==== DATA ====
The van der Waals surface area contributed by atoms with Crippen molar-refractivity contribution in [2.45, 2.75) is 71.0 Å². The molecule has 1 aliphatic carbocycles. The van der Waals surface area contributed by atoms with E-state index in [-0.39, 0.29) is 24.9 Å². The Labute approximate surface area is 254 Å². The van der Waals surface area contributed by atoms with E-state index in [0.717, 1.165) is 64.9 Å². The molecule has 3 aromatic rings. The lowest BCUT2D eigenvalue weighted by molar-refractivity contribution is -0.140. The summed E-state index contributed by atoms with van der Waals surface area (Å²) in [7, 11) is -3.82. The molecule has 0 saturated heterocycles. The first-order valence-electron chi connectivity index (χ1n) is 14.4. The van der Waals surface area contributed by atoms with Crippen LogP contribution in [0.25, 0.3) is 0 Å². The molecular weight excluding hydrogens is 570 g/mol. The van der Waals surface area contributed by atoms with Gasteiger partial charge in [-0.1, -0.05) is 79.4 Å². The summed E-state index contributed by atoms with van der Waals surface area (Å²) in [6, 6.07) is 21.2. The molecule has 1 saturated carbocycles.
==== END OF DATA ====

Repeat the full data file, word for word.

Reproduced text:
The van der Waals surface area contributed by atoms with Crippen molar-refractivity contribution in [2.45, 2.75) is 71.0 Å². The molecule has 1 aliphatic carbocycles. The van der Waals surface area contributed by atoms with E-state index in [-0.39, 0.29) is 24.9 Å². The Labute approximate surface area is 254 Å². The van der Waals surface area contributed by atoms with E-state index in [0.717, 1.165) is 64.9 Å². The molecule has 3 aromatic rings. The lowest BCUT2D eigenvalue weighted by molar-refractivity contribution is -0.140. The summed E-state index contributed by atoms with van der Waals surface area (Å²) in [7, 11) is -3.82. The molecule has 0 saturated heterocycles. The first-order valence-electron chi connectivity index (χ1n) is 14.4. The van der Waals surface area contributed by atoms with Crippen LogP contribution in [0.25, 0.3) is 0 Å². The molecular weight excluding hydrogens is 570 g/mol. The van der Waals surface area contributed by atoms with Gasteiger partial charge in [-0.1, -0.05) is 79.4 Å². The summed E-state index contributed by atoms with van der Waals surface area (Å²) in [6, 6.07) is 21.2. The molecule has 1 saturated carbocycles.